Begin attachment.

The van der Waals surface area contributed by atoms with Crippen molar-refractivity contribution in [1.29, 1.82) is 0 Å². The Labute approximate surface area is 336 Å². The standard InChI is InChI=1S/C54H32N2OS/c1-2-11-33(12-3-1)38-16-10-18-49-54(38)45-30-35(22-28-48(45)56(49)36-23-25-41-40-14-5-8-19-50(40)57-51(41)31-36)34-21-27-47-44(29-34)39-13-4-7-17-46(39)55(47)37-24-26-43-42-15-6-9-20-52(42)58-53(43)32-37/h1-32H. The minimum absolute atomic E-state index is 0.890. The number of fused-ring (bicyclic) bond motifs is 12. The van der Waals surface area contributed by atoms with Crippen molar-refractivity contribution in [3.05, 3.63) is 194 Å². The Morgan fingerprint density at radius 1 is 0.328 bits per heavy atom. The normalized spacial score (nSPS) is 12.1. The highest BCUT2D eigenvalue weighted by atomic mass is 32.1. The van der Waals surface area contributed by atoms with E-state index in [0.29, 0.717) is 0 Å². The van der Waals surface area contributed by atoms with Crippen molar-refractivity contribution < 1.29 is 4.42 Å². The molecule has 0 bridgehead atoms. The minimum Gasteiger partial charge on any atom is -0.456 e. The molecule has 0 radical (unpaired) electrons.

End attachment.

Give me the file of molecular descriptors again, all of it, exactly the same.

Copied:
The van der Waals surface area contributed by atoms with Crippen molar-refractivity contribution in [1.29, 1.82) is 0 Å². The Labute approximate surface area is 336 Å². The standard InChI is InChI=1S/C54H32N2OS/c1-2-11-33(12-3-1)38-16-10-18-49-54(38)45-30-35(22-28-48(45)56(49)36-23-25-41-40-14-5-8-19-50(40)57-51(41)31-36)34-21-27-47-44(29-34)39-13-4-7-17-46(39)55(47)37-24-26-43-42-15-6-9-20-52(42)58-53(43)32-37/h1-32H. The minimum absolute atomic E-state index is 0.890. The number of fused-ring (bicyclic) bond motifs is 12. The van der Waals surface area contributed by atoms with Crippen molar-refractivity contribution in [3.05, 3.63) is 194 Å². The Morgan fingerprint density at radius 1 is 0.328 bits per heavy atom. The normalized spacial score (nSPS) is 12.1. The highest BCUT2D eigenvalue weighted by atomic mass is 32.1. The van der Waals surface area contributed by atoms with E-state index in [0.29, 0.717) is 0 Å². The van der Waals surface area contributed by atoms with Crippen molar-refractivity contribution < 1.29 is 4.42 Å². The molecule has 0 bridgehead atoms. The minimum Gasteiger partial charge on any atom is -0.456 e. The molecule has 0 radical (unpaired) electrons.